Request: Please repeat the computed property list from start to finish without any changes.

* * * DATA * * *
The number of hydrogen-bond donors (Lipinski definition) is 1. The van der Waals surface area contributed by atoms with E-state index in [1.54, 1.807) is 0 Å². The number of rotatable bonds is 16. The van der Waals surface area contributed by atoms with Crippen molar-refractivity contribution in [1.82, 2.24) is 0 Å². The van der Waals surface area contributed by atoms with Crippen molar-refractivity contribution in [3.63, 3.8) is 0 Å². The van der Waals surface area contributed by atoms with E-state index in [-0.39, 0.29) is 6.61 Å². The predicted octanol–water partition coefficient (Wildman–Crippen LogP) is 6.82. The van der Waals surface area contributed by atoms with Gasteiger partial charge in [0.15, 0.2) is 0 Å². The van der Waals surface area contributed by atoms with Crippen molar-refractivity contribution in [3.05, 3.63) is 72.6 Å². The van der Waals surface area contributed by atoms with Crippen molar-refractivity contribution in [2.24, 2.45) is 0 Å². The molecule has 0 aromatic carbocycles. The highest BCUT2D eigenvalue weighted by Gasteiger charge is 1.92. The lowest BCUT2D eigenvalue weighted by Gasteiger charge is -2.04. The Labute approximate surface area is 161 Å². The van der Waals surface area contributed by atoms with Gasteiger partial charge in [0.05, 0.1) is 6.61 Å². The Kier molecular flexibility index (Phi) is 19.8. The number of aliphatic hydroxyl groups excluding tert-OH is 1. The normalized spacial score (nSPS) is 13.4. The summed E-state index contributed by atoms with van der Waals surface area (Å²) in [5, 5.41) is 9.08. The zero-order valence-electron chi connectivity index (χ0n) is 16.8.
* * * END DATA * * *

The number of hydrogen-bond donors (Lipinski definition) is 1. The van der Waals surface area contributed by atoms with E-state index in [1.54, 1.807) is 0 Å². The number of rotatable bonds is 16. The van der Waals surface area contributed by atoms with Crippen molar-refractivity contribution in [1.82, 2.24) is 0 Å². The van der Waals surface area contributed by atoms with Crippen molar-refractivity contribution in [3.63, 3.8) is 0 Å². The van der Waals surface area contributed by atoms with E-state index in [-0.39, 0.29) is 6.61 Å². The predicted octanol–water partition coefficient (Wildman–Crippen LogP) is 6.82. The van der Waals surface area contributed by atoms with Gasteiger partial charge in [0.15, 0.2) is 0 Å². The van der Waals surface area contributed by atoms with Crippen molar-refractivity contribution in [3.05, 3.63) is 72.6 Å². The van der Waals surface area contributed by atoms with Crippen molar-refractivity contribution in [2.24, 2.45) is 0 Å². The molecule has 0 aromatic carbocycles. The highest BCUT2D eigenvalue weighted by Gasteiger charge is 1.92. The lowest BCUT2D eigenvalue weighted by Gasteiger charge is -2.04. The Labute approximate surface area is 161 Å². The van der Waals surface area contributed by atoms with Gasteiger partial charge in [0.05, 0.1) is 6.61 Å². The Kier molecular flexibility index (Phi) is 19.8. The number of aliphatic hydroxyl groups excluding tert-OH is 1. The normalized spacial score (nSPS) is 13.4. The summed E-state index contributed by atoms with van der Waals surface area (Å²) in [5, 5.41) is 9.08. The zero-order valence-electron chi connectivity index (χ0n) is 16.8.